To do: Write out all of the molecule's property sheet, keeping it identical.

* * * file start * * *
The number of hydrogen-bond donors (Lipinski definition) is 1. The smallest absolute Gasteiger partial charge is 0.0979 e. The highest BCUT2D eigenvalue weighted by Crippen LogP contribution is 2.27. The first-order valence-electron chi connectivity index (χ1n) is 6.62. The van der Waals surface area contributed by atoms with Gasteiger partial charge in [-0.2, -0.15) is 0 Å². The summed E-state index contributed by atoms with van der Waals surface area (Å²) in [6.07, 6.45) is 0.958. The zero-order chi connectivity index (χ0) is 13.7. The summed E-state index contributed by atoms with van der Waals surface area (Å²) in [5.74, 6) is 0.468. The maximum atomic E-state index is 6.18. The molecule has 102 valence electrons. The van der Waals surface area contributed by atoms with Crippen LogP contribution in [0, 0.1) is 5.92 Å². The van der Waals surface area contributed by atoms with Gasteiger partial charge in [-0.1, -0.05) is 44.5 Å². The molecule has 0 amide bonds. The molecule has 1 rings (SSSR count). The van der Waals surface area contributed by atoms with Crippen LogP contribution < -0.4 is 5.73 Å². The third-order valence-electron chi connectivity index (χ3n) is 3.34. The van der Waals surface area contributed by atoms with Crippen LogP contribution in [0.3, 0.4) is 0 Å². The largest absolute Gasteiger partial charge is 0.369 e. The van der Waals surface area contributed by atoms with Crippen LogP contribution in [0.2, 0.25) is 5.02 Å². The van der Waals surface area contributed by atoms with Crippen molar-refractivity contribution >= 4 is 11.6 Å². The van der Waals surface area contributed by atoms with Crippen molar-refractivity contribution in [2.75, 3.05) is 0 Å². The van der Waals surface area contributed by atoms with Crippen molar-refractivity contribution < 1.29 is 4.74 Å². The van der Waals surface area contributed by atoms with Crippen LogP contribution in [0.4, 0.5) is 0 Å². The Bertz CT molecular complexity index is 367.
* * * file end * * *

The number of hydrogen-bond donors (Lipinski definition) is 1. The smallest absolute Gasteiger partial charge is 0.0979 e. The highest BCUT2D eigenvalue weighted by Crippen LogP contribution is 2.27. The first-order valence-electron chi connectivity index (χ1n) is 6.62. The van der Waals surface area contributed by atoms with Gasteiger partial charge in [-0.2, -0.15) is 0 Å². The summed E-state index contributed by atoms with van der Waals surface area (Å²) in [6.07, 6.45) is 0.958. The zero-order chi connectivity index (χ0) is 13.7. The summed E-state index contributed by atoms with van der Waals surface area (Å²) in [5.74, 6) is 0.468. The maximum atomic E-state index is 6.18. The molecule has 102 valence electrons. The van der Waals surface area contributed by atoms with Crippen LogP contribution in [0, 0.1) is 5.92 Å². The van der Waals surface area contributed by atoms with Gasteiger partial charge in [-0.1, -0.05) is 44.5 Å². The molecule has 0 amide bonds. The molecule has 1 rings (SSSR count). The van der Waals surface area contributed by atoms with Crippen LogP contribution < -0.4 is 5.73 Å². The third-order valence-electron chi connectivity index (χ3n) is 3.34. The van der Waals surface area contributed by atoms with Crippen LogP contribution in [0.3, 0.4) is 0 Å². The largest absolute Gasteiger partial charge is 0.369 e. The van der Waals surface area contributed by atoms with Crippen LogP contribution in [0.2, 0.25) is 5.02 Å². The van der Waals surface area contributed by atoms with Crippen molar-refractivity contribution >= 4 is 11.6 Å². The van der Waals surface area contributed by atoms with Crippen molar-refractivity contribution in [2.75, 3.05) is 0 Å². The van der Waals surface area contributed by atoms with Crippen molar-refractivity contribution < 1.29 is 4.74 Å². The van der Waals surface area contributed by atoms with Crippen LogP contribution in [0.4, 0.5) is 0 Å². The Bertz CT molecular complexity index is 367.